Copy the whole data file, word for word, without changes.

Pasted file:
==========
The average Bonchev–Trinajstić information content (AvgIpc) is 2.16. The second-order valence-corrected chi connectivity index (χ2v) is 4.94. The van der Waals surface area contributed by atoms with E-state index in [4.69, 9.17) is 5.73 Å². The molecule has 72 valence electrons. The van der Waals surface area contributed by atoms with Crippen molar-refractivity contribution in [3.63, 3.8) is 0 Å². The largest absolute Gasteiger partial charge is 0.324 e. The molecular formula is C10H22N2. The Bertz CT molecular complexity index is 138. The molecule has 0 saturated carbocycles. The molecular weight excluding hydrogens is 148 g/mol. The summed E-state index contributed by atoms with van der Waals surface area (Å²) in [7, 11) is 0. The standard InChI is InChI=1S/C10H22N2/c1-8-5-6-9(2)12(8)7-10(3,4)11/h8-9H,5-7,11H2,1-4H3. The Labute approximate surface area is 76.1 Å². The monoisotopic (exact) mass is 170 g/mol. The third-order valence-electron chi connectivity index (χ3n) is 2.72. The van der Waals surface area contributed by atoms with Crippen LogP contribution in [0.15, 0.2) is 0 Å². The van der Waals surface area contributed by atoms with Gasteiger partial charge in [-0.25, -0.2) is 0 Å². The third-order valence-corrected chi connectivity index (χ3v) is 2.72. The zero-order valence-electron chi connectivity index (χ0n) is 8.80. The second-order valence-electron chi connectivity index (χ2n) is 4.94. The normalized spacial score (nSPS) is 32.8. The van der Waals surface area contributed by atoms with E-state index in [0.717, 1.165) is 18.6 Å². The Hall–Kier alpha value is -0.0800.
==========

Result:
The average Bonchev–Trinajstić information content (AvgIpc) is 2.16. The second-order valence-corrected chi connectivity index (χ2v) is 4.94. The van der Waals surface area contributed by atoms with E-state index in [4.69, 9.17) is 5.73 Å². The molecule has 72 valence electrons. The van der Waals surface area contributed by atoms with Crippen molar-refractivity contribution in [3.63, 3.8) is 0 Å². The largest absolute Gasteiger partial charge is 0.324 e. The molecular formula is C10H22N2. The Bertz CT molecular complexity index is 138. The molecule has 0 saturated carbocycles. The molecular weight excluding hydrogens is 148 g/mol. The summed E-state index contributed by atoms with van der Waals surface area (Å²) in [7, 11) is 0. The standard InChI is InChI=1S/C10H22N2/c1-8-5-6-9(2)12(8)7-10(3,4)11/h8-9H,5-7,11H2,1-4H3. The Labute approximate surface area is 76.1 Å². The monoisotopic (exact) mass is 170 g/mol. The third-order valence-electron chi connectivity index (χ3n) is 2.72. The van der Waals surface area contributed by atoms with Crippen LogP contribution in [0.15, 0.2) is 0 Å². The van der Waals surface area contributed by atoms with Gasteiger partial charge in [-0.25, -0.2) is 0 Å². The third-order valence-corrected chi connectivity index (χ3v) is 2.72. The zero-order valence-electron chi connectivity index (χ0n) is 8.80. The second-order valence-electron chi connectivity index (χ2n) is 4.94. The normalized spacial score (nSPS) is 32.8. The van der Waals surface area contributed by atoms with E-state index in [0.717, 1.165) is 18.6 Å². The Hall–Kier alpha value is -0.0800.